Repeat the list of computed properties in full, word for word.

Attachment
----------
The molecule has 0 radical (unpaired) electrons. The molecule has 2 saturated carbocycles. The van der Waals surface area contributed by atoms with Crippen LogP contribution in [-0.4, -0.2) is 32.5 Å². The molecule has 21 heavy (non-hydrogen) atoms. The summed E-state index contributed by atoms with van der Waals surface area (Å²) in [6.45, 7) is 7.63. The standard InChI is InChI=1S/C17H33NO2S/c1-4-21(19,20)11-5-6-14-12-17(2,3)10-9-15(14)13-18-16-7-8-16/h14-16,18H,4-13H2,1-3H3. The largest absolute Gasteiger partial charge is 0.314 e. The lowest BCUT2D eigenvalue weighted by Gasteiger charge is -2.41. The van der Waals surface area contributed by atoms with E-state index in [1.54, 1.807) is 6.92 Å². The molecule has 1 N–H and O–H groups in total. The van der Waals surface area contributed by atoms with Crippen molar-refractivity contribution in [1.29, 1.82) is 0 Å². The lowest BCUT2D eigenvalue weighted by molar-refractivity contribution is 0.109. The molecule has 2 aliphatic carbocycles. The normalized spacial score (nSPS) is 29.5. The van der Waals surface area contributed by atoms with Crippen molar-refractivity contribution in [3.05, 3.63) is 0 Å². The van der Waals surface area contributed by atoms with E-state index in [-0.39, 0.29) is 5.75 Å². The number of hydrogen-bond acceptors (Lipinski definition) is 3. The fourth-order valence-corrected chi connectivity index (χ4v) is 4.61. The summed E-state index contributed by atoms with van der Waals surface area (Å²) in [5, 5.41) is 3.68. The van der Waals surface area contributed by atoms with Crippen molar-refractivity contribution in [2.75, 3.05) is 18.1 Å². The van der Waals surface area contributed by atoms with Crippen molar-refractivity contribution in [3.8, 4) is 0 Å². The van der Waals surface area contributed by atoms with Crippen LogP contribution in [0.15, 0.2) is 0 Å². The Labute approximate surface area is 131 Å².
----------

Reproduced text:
The molecule has 0 radical (unpaired) electrons. The molecule has 2 saturated carbocycles. The van der Waals surface area contributed by atoms with Crippen LogP contribution in [-0.4, -0.2) is 32.5 Å². The molecule has 21 heavy (non-hydrogen) atoms. The summed E-state index contributed by atoms with van der Waals surface area (Å²) in [6.45, 7) is 7.63. The standard InChI is InChI=1S/C17H33NO2S/c1-4-21(19,20)11-5-6-14-12-17(2,3)10-9-15(14)13-18-16-7-8-16/h14-16,18H,4-13H2,1-3H3. The largest absolute Gasteiger partial charge is 0.314 e. The lowest BCUT2D eigenvalue weighted by Gasteiger charge is -2.41. The van der Waals surface area contributed by atoms with E-state index in [1.54, 1.807) is 6.92 Å². The molecule has 1 N–H and O–H groups in total. The van der Waals surface area contributed by atoms with Crippen molar-refractivity contribution in [1.29, 1.82) is 0 Å². The lowest BCUT2D eigenvalue weighted by molar-refractivity contribution is 0.109. The molecule has 2 aliphatic carbocycles. The normalized spacial score (nSPS) is 29.5. The van der Waals surface area contributed by atoms with Crippen molar-refractivity contribution in [3.05, 3.63) is 0 Å². The van der Waals surface area contributed by atoms with E-state index in [-0.39, 0.29) is 5.75 Å². The number of hydrogen-bond acceptors (Lipinski definition) is 3. The fourth-order valence-corrected chi connectivity index (χ4v) is 4.61. The summed E-state index contributed by atoms with van der Waals surface area (Å²) in [5, 5.41) is 3.68. The van der Waals surface area contributed by atoms with Crippen molar-refractivity contribution in [2.75, 3.05) is 18.1 Å². The van der Waals surface area contributed by atoms with Crippen molar-refractivity contribution in [3.8, 4) is 0 Å². The van der Waals surface area contributed by atoms with Crippen LogP contribution in [0.15, 0.2) is 0 Å². The Labute approximate surface area is 131 Å².